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Curved-field OCT offers larger-scale imaging of the cornea

28 Jul 2020

Langevin Institute platform enables more precise cell and nerve counts to tackle disease.

A project at the Langevin Institute, Paris, has developed an OCT platform able to image curved tissue sections more effectively than conventional versions of the technology.

The curved-field OCT (CF-OCT) approach could assist clinicians to make precise observations of cells and nerves in the human cornea, assisting with the monitoring and diagnosis of disease. The work was published in Optica.

Conventional OCT captures flat optical sections of the target sample, so if that sample is in fact a curved area of tissue the effective view of each layer is reduced. In the cornea, each flat OCT slice also takes in several different tissue layers at once, limiting the usefulness of the approach.

To achieve curved optical sectioning instead, the Langevin Institute team replaced the flat mirror in the optical reference arm of conventional time-domain OCT architecture with a curved optical lens. This allowed the coherence plane of the platform to also be a curve, and meant that the optical sections could become arbitrary curvatures in the cornea.

Although a conceptually simple approach, ocular and head movements of a patient being examined with OCT mean that keeping the apex of the curved mirror matched to the apex of the patient's cornea is challenging.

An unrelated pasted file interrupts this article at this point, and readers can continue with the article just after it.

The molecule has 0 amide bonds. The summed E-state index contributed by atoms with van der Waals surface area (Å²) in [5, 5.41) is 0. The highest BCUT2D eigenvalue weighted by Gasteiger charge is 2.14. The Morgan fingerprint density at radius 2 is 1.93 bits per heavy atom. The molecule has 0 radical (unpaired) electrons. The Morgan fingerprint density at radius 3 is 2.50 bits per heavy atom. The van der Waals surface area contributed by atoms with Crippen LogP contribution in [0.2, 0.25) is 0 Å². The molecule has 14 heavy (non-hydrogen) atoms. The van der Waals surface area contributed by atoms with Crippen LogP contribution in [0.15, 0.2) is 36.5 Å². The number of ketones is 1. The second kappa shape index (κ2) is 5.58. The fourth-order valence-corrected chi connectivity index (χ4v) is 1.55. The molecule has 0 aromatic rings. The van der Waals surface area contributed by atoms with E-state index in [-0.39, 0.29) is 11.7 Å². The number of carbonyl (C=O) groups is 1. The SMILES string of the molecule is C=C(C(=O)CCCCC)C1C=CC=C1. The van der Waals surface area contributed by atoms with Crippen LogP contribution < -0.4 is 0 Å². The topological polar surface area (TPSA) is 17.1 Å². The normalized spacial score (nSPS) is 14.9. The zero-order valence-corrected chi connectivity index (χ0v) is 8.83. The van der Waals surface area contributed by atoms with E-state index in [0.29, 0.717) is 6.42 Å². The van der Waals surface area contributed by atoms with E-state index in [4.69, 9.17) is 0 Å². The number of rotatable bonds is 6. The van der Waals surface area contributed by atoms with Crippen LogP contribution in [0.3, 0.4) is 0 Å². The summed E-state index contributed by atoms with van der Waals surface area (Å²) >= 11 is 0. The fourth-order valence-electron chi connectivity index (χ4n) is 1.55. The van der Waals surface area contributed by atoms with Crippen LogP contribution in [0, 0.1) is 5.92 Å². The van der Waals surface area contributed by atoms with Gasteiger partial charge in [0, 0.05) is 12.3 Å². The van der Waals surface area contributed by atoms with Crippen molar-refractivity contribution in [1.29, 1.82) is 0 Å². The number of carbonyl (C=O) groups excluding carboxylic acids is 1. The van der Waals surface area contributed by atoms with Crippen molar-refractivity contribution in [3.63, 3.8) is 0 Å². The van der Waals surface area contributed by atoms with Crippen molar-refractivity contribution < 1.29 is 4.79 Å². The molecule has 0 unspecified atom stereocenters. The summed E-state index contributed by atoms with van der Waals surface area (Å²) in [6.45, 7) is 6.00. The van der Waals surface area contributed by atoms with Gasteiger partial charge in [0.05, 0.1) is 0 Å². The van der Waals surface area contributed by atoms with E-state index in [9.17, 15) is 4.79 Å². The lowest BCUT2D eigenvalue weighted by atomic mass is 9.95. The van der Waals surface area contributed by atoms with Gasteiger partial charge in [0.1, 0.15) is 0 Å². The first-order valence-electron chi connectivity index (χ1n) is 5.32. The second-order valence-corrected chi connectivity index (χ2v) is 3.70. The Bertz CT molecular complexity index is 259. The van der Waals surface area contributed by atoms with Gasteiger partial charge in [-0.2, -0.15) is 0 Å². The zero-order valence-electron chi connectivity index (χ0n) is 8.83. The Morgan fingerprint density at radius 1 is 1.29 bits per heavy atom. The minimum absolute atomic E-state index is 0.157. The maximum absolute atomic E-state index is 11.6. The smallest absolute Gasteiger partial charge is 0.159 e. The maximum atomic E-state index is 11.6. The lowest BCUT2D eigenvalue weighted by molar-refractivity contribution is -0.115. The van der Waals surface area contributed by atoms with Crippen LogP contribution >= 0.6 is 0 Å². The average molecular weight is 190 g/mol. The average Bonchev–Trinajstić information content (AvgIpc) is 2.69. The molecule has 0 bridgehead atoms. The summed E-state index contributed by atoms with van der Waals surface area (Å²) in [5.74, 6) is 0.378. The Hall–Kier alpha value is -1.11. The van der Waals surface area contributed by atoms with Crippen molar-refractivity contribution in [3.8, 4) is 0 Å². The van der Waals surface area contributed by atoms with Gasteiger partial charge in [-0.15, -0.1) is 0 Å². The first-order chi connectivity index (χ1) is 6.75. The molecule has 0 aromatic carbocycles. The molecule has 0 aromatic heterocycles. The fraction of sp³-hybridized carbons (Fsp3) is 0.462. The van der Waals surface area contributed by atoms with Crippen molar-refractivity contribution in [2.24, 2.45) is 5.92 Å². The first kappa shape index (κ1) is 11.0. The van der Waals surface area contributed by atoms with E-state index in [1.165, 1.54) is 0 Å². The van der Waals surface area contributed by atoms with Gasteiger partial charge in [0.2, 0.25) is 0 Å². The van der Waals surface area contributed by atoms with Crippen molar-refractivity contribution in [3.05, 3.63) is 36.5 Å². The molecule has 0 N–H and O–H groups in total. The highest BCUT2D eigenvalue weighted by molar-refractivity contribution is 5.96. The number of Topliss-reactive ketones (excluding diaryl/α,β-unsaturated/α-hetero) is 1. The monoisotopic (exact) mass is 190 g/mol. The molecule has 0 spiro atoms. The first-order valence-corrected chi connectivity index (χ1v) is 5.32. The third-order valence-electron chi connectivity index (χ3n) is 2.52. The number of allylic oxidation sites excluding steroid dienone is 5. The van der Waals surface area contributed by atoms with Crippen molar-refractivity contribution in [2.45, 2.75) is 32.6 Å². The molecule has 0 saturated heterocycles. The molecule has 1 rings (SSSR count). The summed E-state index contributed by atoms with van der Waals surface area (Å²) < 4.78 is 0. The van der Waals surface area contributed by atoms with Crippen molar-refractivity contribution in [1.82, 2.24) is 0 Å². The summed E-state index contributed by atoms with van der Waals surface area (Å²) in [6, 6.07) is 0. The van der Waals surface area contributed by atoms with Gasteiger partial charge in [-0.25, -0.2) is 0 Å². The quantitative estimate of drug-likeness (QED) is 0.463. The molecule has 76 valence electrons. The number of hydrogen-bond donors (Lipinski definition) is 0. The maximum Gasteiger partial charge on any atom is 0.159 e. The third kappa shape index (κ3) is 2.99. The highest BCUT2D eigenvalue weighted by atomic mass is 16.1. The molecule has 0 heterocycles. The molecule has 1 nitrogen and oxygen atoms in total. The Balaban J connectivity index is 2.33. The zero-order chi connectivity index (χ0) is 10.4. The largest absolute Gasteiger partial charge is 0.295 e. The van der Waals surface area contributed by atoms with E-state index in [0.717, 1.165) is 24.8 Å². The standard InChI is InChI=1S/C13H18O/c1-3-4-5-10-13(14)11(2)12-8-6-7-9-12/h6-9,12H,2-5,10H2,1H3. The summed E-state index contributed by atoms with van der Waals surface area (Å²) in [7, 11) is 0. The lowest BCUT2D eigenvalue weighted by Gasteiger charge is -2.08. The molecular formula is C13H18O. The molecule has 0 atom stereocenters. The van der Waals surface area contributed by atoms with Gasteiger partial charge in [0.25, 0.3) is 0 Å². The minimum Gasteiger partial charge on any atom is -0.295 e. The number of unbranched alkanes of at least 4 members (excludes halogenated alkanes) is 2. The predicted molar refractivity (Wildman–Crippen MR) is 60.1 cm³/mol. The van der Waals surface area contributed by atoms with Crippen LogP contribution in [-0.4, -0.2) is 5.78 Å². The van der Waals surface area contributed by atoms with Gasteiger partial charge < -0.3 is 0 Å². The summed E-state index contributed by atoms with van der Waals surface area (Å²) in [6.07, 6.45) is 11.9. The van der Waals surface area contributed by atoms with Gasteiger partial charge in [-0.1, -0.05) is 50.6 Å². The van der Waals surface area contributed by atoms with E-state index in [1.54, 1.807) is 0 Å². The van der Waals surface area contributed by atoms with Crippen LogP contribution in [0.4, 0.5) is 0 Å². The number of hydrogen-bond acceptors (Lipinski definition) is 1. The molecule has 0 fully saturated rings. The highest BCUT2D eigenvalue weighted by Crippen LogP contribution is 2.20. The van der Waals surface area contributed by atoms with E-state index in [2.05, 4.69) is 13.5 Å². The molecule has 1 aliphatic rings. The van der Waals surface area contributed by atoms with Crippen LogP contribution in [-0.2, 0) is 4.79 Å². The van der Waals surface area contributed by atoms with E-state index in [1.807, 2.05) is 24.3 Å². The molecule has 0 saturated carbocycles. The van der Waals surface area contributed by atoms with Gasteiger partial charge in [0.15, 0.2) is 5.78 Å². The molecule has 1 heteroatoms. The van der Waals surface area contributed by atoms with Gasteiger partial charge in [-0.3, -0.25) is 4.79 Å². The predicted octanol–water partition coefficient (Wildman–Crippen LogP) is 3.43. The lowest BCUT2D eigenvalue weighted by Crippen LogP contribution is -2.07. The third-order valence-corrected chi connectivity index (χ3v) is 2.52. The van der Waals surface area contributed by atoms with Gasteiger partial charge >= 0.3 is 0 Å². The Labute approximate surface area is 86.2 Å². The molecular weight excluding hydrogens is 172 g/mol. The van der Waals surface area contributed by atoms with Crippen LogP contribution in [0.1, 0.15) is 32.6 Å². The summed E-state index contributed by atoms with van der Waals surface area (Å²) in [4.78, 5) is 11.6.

The team tackled this problem by mounting the interferometer on a 3-axis motorized stage controlled by a joystick. When imaging the curved subbasal nerve plexus and endothelium of the cornea, fringe patterns generated from light returning from the reflective corneal surfaces themselves were monitored to indicate misalignment, and then compensated for by shifting the interferometer.

Cell-level resolution and large viewing area

After testing the device on a flat target and a model eye, the project used it to image the cornea of a healthy person. It found that aligning the platform using the motorized translation stage and joystick took only a few minutes, after which image capture was completed in 3.5 microseconds.

Significantly, the device was able to successfully capture nerve and endothelial cell slices of the cornea with an unprecedented viewing area larger than 1 square millimeter, according to the Institute.

"CF-OCT revealed the 2 to 4-micron-thick corneal nerves within a 1.13 x 1.13 millimeter field of view, which is about 10x larger in area than clinical in vivo confocal microscopy," commented the team in its published paper.

Larger FOV is beneficial in ophthalmology as it reduces the chance of missing an area affected by corneal disease. It also allows more precise counts of the cells in the cornea endothelium, a standard part of assessment for cataract surgery carried out to ensure that the cornea can recover after the procedure.

At present, changing the curvature of optical sectioning requires changing the lens in the reference arm and realigning, but the project will now investigate using a combination of static and tunable lenses to provide more flexible curvature adjustment.

The platform might then be applied to areas outside ophthalmology, allowing non-contact exploration of other in vivo and ex vivo human and animal tissues exhibiting a curved structure. But the current set-up is already suitable for use in clinical research, according to the project.

"The cell-level resolution and large viewing area available from our instrument are ideal for monitoring corneal diseases like endothelial dysfunction and general diabetic conditions, understanding their evolution at the biological scale, and quantitatively evaluating the efficacy of novel treatment strategies," commented Viacheslav Mazlin of the Langevin Institute.

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